While there are many popular and delicious cocktails out there to try, such as Mai Tais, margaritas, martinis, and mojitos, there are also many forgotten cocktails that have been confined to tattered menus. These cocktails, which feature a variety of spirits including vodka, brandy, rum, gin, and others, are just as unique and flavorful as their more well-known counterparts.
On this National Cocktail Day, Dushyant Tanwar, the Cocktail Expert at Monika Alcobev, suggests stepping out of your comfort zone and exploring some forgotten cocktails. He has compiled a list of 5 classic cocktails that are worth trying on this special day. Each cocktail has a unique story and flavor profile that is sure to surprise and delight your taste buds. Let’s raise a toast to the classics and celebrate the diversity and creativity of the cocktail world!
The hanky panky was the brainchild of Ada Coleman (known as “Coley”) in 1903. The hanky panky cocktail is made from gin, sweet vermouth, and Fernet-Branca. It is a variation on the sweet martini, or Martinez, and is made distinctive by the addition of Fernet-Branca, a bitter Italian digestivo. The cocktail is a sweet gin martini that is balanced between sweet, bitter, and herbal flavors. It could be compared to the gin version of a Toronto, which is made with whiskey.
Pink gin was historically used to refer to a type of cocktail that became fashionable in England in the mid-19th century. It is widely thought to have been created by members of the Royal Navy and consists of Plymouth gin and a dash of Angostura bitters, which give the drink its pinkish hue. It is also common for pink gin to be served as a ‘pink gin and tonic’, which typically consists of four dashes of Angostura bitters and two shots of gin, topped up with tonic water. This is served in a highball glass over ice and can be garnished with lemon.
The bee’s knees cocktail has unclear origins, but it is often credited to Frank Meier, who is believed to have invented it in 1921. The cocktail is a Prohibition-era classic made with gin, fresh lemon juice, and honey. It is typically served shaken and chilled, and is often garnished with a lemon twist.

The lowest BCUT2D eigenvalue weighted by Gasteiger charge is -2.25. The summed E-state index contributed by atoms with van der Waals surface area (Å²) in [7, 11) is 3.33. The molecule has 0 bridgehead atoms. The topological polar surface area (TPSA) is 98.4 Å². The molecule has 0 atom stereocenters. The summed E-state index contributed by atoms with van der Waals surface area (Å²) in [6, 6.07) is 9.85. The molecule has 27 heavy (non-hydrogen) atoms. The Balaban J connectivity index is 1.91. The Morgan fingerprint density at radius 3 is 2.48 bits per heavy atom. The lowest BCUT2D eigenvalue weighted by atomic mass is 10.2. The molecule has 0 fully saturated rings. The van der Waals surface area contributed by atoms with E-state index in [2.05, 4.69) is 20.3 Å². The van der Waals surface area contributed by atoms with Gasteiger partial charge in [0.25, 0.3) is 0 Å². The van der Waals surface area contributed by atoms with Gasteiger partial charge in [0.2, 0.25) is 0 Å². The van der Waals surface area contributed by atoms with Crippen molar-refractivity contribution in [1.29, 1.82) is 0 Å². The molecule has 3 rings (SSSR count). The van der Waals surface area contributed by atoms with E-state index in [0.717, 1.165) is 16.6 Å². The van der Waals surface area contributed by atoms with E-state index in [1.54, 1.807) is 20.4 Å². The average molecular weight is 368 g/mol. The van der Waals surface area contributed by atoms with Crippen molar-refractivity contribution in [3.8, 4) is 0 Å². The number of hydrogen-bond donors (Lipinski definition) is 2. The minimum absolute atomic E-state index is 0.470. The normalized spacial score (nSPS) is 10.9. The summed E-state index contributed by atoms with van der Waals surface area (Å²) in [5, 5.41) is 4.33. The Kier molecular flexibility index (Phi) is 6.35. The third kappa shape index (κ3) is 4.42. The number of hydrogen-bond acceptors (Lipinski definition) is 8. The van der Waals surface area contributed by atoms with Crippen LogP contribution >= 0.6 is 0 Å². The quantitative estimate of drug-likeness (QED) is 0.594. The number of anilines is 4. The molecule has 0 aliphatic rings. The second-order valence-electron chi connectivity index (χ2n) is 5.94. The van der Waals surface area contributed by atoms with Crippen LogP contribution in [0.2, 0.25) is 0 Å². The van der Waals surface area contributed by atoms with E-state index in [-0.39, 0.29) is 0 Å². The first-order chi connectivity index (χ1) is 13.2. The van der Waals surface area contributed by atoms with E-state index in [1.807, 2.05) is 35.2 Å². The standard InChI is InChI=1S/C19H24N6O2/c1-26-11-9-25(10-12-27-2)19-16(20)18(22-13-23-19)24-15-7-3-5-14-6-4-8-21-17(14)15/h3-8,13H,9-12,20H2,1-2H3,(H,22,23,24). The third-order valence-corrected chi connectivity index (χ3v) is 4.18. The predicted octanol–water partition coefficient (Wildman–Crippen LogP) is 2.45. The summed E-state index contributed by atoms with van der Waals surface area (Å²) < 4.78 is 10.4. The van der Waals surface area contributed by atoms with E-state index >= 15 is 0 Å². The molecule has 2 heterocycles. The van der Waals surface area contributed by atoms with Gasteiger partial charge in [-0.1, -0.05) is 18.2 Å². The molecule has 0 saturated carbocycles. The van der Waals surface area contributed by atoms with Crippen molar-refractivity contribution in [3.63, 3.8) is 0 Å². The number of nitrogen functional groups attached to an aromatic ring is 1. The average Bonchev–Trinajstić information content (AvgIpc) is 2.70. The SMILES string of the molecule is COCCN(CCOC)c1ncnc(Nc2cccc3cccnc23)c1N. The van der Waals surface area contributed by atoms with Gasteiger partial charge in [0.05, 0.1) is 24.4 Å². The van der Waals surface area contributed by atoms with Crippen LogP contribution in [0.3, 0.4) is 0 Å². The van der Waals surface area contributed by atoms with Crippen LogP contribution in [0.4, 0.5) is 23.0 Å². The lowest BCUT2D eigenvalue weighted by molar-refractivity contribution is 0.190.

Joe Gilmore, head barman at the Savoy Hotel’s American Bar in London, invented this citrusy champagne cocktail in 1969 to commemorate the Apollo 11 moon landing. The drink is a lively combination of grapefruit juice, orange liqueur, and a hint of rose water, topped with bubbly. It was the first thing astronauts like Neil Armstrong and Buzz Aldrin sipped upon returning to earth. The cocktail is a simple mix of Grand Marnier, grapefruit juice, and a touch of rosewater, topped with Champagne in a cocktail glass.
Death in the afternoon
Death in the Afternoon is a cocktail made with absinthe and champagne invented by the writer, Ernest Hemingway. It’s rare that classic cocktails include such exacting details, but leave it to an author to record his instructions for posterity. The cocktail’s opalescent milkiness occurs when the Champagne hits the absinthe. The aromatic compounds in absinthe are more soluble in alcohol than in water, so when the absinthe is diluted, those compounds drop out of the solution and crowd together—what we see as cloudiness. This process is evident in the classic Absinthe Drip, which combines absinthe with cold water and sugar.